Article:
Mike Jones was successful in appealing the county property tax assessment for his business last year, and now he’s offering a service to help others who would like to do the same.

Jones is a longtime local veterinarian and a former member of the Glen Rose City Council who challenged the Somervell County Central Appraisal District’s property value on his business, Glen Rose Veterinary Clinic.

The clinic is located at 1404 NE Big Bend Trail, and is one of many businesses on that stretch of highway in Glen Rose that experienced an increase in county taxes.

Jones won his tax challenge when it was submitted to the Somervell County Appraisal Review Board. He said the successful appeal saved him about $300.

Jones researched the taxes on other Glen Rose businesses on the east end of town on Highway 67 last year and said there was an upswing that he felt was not justified.

“They raised the value about $4 million on (business) properties last year,” Jones said Monday. “With the current local tax rate of $2.11 per 100, that cost businesses $80,000.

“Between gas stations, restaurants and small services, they’re all getting hit with increased taxes. It costs jobs and raises prices of goods and services and is counterproductive to a healthy community.

“This year, they’re picking up the other (went) end of town. Why they waited until this year to do the other end of town, I’m not sure.”

Jones not only seems sure the tax increases were not fair, but also that they will hurt local businesses.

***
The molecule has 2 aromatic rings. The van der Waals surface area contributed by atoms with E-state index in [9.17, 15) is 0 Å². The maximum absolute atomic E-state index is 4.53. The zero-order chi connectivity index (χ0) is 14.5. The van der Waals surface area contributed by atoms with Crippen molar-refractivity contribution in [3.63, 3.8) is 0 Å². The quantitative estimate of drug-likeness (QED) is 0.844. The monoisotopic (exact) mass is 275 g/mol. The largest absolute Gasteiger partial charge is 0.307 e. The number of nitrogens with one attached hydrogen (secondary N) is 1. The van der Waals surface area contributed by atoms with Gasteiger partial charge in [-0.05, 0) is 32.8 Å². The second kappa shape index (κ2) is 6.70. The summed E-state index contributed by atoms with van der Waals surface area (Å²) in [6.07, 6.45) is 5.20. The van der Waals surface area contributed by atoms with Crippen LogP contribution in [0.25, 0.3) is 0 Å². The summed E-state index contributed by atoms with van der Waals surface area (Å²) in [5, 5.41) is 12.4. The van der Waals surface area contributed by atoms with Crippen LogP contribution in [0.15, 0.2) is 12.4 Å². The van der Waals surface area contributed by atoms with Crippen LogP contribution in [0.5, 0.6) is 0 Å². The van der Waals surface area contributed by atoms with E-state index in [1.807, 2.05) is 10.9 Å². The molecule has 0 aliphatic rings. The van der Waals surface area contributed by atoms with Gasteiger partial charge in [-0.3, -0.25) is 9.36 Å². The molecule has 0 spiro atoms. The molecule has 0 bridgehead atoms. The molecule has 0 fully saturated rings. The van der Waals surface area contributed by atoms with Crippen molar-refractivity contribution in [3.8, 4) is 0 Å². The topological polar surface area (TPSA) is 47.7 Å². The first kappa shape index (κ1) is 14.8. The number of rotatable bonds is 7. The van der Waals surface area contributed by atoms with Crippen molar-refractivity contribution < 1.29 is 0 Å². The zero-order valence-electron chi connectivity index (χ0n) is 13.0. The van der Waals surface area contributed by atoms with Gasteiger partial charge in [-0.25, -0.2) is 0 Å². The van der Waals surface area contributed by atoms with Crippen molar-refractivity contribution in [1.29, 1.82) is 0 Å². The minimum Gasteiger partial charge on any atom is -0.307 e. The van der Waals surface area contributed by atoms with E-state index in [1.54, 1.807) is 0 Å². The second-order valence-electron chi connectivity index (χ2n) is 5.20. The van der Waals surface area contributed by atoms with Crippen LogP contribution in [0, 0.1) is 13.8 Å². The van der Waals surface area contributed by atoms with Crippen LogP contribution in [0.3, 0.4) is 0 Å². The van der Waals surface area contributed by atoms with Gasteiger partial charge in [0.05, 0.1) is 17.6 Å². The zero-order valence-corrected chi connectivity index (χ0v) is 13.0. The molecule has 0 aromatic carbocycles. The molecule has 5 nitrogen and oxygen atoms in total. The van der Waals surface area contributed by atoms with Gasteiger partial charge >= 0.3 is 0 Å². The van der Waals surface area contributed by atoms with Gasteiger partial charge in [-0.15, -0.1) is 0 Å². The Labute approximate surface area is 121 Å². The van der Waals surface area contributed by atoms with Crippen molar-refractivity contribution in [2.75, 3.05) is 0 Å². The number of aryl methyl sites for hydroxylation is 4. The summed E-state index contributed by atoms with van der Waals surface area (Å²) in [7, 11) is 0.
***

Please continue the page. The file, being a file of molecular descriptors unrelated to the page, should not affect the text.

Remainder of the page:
“If they have their way, they’ll take $160,000 out of our community,” Jones said. “If businesses have more money to spend, they will spend it locally. I’m passionate about it, and I want to get Highway 67 fixed.”

Jones said he is offering his services to help local business owners who want to appeal their tax rate, for a fee of 25 percent of the amount saved.

“There are tax organizations in the Metroplex that do the same thing,” Jones said. “The individual can appeal as well, and that will take you to the district court. If they want to represent themselves, I’ll get anybody started.”

Jones said he has been making the rounds up and down Highway 67 and already is working on tax appeals for several other Glen Rose businesses.

“Most of them are aware their property taxes went up, they’re just unaware how they need to file the appeal, and have documentation necessary to succeed. You have to prepare and get your ducks in a row and say why you’re appealing.”

Jones noted a couple of larger businesses that are taking big hits.

“Brookeshires value is going up $130,000, and that will cost them around $27,000 in taxes,” Jones said. “Holiday Inn went up $1 million last year, and this year. They don’t have any more weeks in the year to sell rooms.”

Businesses like Holiday Inn can just let their corporate network handle tax appeals, Jones noted. But sometimes small business owners don’t know what's necessary to file an appeal.

“People care about their taxes, they just don’t know how to do it,” Jones said. “It’s not impossible. It can work, if you’re prepared.”

Jones noted that the deadline for filing an appeal has been moved up to May 15, so time is running out.

“If you miss the deadline, you’re stuck,” Jones said. “You can’t go back to prior years and appeal what they overcharged.

“My advice is, you have to file the appeal by the deadline, or you have nothing to complain about. You must ask for comps (comparative sales), as to how they establish the value of the property. That’s an open records request, and they have to respond within 10 days. I can file that form for them.”

Jones said he moved to Glen Rose to set up his business in 1984. He said his veterinary clinic is second in tenure only to the local Dairy Queen in being in business at the same location under the same ownership.

Jones can be reached at his veterinary clinic by calling 254-897-4339.